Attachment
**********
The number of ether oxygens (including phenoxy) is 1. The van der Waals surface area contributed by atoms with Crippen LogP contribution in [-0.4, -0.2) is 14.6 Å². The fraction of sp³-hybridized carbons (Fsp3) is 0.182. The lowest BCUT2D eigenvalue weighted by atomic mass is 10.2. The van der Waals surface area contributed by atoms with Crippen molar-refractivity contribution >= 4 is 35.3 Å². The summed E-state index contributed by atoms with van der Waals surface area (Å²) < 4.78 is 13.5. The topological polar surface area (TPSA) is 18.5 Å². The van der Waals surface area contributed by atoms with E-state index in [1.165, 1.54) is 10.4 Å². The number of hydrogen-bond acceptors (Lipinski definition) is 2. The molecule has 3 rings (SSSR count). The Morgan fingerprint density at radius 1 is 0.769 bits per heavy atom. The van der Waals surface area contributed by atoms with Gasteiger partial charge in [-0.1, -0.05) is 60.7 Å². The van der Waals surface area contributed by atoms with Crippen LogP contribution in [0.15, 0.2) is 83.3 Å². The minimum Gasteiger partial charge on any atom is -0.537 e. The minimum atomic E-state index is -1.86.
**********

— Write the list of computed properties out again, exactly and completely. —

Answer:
The number of ether oxygens (including phenoxy) is 1. The van der Waals surface area contributed by atoms with Crippen LogP contribution in [-0.4, -0.2) is 14.6 Å². The fraction of sp³-hybridized carbons (Fsp3) is 0.182. The lowest BCUT2D eigenvalue weighted by atomic mass is 10.2. The van der Waals surface area contributed by atoms with Crippen molar-refractivity contribution >= 4 is 35.3 Å². The summed E-state index contributed by atoms with van der Waals surface area (Å²) < 4.78 is 13.5. The topological polar surface area (TPSA) is 18.5 Å². The van der Waals surface area contributed by atoms with E-state index in [1.165, 1.54) is 10.4 Å². The number of hydrogen-bond acceptors (Lipinski definition) is 2. The molecule has 3 rings (SSSR count). The Morgan fingerprint density at radius 1 is 0.769 bits per heavy atom. The van der Waals surface area contributed by atoms with Gasteiger partial charge in [-0.1, -0.05) is 60.7 Å². The van der Waals surface area contributed by atoms with Crippen LogP contribution in [0.15, 0.2) is 83.3 Å². The minimum Gasteiger partial charge on any atom is -0.537 e. The minimum atomic E-state index is -1.86.